'Anything invented after you're thirty-five is against the natural order of things.'
The Salmon of Doubt is a collection of writings from Douglas Adams, collated from the contents of his beloved Macintosh. It was published approximately a year after his death. It has been rumoured that SoD is the sixth book in the HHGTTG series; not so. Neither does it contain any script for the proposed HHGTTG movie, although the journey of the movie through development hell is discussed*. Salmon of Doubt was, in fact, the working title of the third novel featuring the holistic detective Dirk Gently, and the first chapters of this form the last quarter of the book.
'... he was already building a legendary reputation for not writing ... Success only added to his ability to prevaricate.'
There are three main introductions to the book, and the first of these is a note from the editor*, describing the selection of the material and the people involved. There is a prologue in the form of a reprint of an article in the Guardian by Nicholas Wroe, and then an introduction by Stephen Fry*. The book then kicks off with DNA's first published work, a letter to the Eagle*, when aged twelve. There then follows a potpourri of articles, newspaper columns, interviews and sundry unpublished work, ranging between a few lines to a few pages in length. The topics are various, but as might be expected there are quite a few on technology and ecology. More useful, perhaps, is an idiot's guide to tea-making (although it is quite possible to use it if you are a clever person as well). There are two short stories; Zaphod Beeblebrox makes an appearance in one, which hints at the real reason why the Earth was blown up. The other involves the private life of Genghis Khan...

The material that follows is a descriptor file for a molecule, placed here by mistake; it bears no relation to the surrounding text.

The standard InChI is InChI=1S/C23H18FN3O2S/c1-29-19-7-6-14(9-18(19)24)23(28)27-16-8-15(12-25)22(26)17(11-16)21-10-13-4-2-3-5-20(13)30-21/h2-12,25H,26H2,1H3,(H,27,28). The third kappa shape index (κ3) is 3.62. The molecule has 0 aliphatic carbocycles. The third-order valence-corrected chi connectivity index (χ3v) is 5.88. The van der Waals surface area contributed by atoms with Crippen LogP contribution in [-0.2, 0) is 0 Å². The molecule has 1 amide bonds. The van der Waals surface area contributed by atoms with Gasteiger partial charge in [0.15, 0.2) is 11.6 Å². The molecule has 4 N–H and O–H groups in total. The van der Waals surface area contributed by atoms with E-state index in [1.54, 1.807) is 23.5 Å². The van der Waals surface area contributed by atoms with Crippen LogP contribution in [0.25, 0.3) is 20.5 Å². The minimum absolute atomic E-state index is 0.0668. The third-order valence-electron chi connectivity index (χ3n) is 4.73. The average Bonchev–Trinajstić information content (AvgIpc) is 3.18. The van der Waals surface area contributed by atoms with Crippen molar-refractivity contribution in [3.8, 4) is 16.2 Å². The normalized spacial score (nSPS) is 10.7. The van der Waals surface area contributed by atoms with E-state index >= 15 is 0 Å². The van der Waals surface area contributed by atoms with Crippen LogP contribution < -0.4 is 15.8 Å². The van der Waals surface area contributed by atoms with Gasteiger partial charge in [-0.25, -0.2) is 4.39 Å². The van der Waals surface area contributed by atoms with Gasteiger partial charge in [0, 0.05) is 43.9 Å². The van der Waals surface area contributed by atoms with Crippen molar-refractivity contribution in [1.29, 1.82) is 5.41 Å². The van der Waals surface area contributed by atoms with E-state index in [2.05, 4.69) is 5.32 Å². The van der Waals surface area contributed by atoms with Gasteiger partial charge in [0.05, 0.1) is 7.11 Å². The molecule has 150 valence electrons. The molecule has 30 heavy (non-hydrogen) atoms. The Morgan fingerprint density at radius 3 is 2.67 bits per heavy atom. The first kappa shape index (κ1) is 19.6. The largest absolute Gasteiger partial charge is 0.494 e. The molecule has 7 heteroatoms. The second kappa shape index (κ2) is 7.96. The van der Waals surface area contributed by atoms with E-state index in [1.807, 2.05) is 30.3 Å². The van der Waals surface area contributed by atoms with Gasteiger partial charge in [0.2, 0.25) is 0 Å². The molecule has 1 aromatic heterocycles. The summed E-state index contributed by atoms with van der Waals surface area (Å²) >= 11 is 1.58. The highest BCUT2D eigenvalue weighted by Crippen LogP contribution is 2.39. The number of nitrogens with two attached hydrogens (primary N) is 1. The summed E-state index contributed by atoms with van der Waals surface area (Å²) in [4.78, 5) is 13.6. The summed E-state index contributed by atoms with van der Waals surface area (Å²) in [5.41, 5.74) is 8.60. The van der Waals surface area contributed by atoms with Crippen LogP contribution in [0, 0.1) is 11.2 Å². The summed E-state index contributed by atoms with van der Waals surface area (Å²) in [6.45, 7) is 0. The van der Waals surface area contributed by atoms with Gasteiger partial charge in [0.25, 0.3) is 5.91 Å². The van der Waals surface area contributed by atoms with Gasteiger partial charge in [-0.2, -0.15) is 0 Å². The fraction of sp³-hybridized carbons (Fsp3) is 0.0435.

'I don't want to know about TIFF files (I don't. They give me the willies.)'
The latter half of the book contains the eponymous novel itself. Or rather, the first 10 chapters, selected from various drafts. As might be expected, the result has the feel of a work in progress, especially when it stops just when the plot seems to be gathering momentum (quite a lot of momentum, given that a rhino is involved). The result is more frustrating than anything else, and this is arguably the weakest section of the book. The potential is there, and you get the feeling that this would have been another wonderful addition to DNA's work, if only he had had another decade or so to work on it. This is brought home by the obituary that follows (by Richard Dawkins) and then the order of the funeral service, resulting in a rather melancholy ending.
'If you can't find an astronomer yourself, then ask your parents to find one for you. They don't all wear white coats, which is one of the things that sometimes makes then hard to spot.'
So the £10 question* is; is it worth it? Well obviously I thought so... but on the whole, yes. Not for the half-novel, which is more interesting than engrossing, but for the other writing that shows many facets of DNA's character and talent.